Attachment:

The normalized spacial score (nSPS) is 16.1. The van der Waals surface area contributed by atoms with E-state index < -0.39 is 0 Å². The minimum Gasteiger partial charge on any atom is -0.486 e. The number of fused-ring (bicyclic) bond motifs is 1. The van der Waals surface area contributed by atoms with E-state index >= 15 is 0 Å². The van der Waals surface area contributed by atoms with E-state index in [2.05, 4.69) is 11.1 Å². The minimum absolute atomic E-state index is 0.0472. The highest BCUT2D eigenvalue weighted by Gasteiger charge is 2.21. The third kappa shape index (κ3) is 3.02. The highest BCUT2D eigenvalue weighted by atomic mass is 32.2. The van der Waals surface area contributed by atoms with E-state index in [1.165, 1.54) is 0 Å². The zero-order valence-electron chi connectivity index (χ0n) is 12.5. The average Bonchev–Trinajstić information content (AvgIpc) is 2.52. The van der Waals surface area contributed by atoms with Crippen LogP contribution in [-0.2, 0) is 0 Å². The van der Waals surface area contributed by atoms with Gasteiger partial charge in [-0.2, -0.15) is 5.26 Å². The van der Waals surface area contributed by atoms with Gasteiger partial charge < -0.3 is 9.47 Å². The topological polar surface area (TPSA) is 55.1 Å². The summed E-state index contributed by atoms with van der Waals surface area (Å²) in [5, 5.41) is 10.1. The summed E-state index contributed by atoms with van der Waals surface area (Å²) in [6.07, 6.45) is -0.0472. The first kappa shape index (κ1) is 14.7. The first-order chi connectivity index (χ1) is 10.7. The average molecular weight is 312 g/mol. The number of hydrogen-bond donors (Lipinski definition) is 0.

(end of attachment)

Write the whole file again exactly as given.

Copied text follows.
The normalized spacial score (nSPS) is 16.1. The van der Waals surface area contributed by atoms with E-state index < -0.39 is 0 Å². The minimum Gasteiger partial charge on any atom is -0.486 e. The number of fused-ring (bicyclic) bond motifs is 1. The van der Waals surface area contributed by atoms with E-state index >= 15 is 0 Å². The van der Waals surface area contributed by atoms with E-state index in [2.05, 4.69) is 11.1 Å². The minimum absolute atomic E-state index is 0.0472. The highest BCUT2D eigenvalue weighted by Gasteiger charge is 2.21. The third kappa shape index (κ3) is 3.02. The highest BCUT2D eigenvalue weighted by atomic mass is 32.2. The van der Waals surface area contributed by atoms with E-state index in [1.165, 1.54) is 0 Å². The zero-order valence-electron chi connectivity index (χ0n) is 12.5. The average Bonchev–Trinajstić information content (AvgIpc) is 2.52. The van der Waals surface area contributed by atoms with Crippen LogP contribution in [-0.2, 0) is 0 Å². The van der Waals surface area contributed by atoms with Gasteiger partial charge in [-0.2, -0.15) is 5.26 Å². The van der Waals surface area contributed by atoms with Gasteiger partial charge < -0.3 is 9.47 Å². The topological polar surface area (TPSA) is 55.1 Å². The summed E-state index contributed by atoms with van der Waals surface area (Å²) in [5, 5.41) is 10.1. The summed E-state index contributed by atoms with van der Waals surface area (Å²) in [6.07, 6.45) is -0.0472. The first kappa shape index (κ1) is 14.7. The first-order chi connectivity index (χ1) is 10.7. The average molecular weight is 312 g/mol. The number of hydrogen-bond donors (Lipinski definition) is 0.